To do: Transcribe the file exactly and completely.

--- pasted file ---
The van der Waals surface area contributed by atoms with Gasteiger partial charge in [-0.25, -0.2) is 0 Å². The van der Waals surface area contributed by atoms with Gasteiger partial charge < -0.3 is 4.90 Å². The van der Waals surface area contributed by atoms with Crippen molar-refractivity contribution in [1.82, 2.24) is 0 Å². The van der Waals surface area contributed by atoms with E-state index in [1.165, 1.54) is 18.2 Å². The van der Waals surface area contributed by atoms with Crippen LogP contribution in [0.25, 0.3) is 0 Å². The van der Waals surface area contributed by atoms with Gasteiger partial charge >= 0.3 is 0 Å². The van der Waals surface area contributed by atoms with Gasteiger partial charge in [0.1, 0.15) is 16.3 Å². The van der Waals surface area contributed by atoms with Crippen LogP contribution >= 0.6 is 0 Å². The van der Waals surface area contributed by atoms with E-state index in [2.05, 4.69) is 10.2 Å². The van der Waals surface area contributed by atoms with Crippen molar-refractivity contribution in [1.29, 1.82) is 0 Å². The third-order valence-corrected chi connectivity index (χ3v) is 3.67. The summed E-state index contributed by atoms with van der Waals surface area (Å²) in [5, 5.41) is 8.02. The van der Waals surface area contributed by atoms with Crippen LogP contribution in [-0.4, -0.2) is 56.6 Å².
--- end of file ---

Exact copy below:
The van der Waals surface area contributed by atoms with Gasteiger partial charge in [-0.25, -0.2) is 0 Å². The van der Waals surface area contributed by atoms with Gasteiger partial charge < -0.3 is 4.90 Å². The van der Waals surface area contributed by atoms with Crippen molar-refractivity contribution in [1.82, 2.24) is 0 Å². The van der Waals surface area contributed by atoms with E-state index in [1.165, 1.54) is 18.2 Å². The van der Waals surface area contributed by atoms with Crippen LogP contribution in [0.25, 0.3) is 0 Å². The van der Waals surface area contributed by atoms with Gasteiger partial charge >= 0.3 is 0 Å². The van der Waals surface area contributed by atoms with Gasteiger partial charge in [0.1, 0.15) is 16.3 Å². The van der Waals surface area contributed by atoms with Crippen LogP contribution >= 0.6 is 0 Å². The van der Waals surface area contributed by atoms with E-state index in [2.05, 4.69) is 10.2 Å². The van der Waals surface area contributed by atoms with Crippen molar-refractivity contribution in [1.29, 1.82) is 0 Å². The third-order valence-corrected chi connectivity index (χ3v) is 3.67. The summed E-state index contributed by atoms with van der Waals surface area (Å²) in [5, 5.41) is 8.02. The van der Waals surface area contributed by atoms with Crippen LogP contribution in [-0.4, -0.2) is 56.6 Å².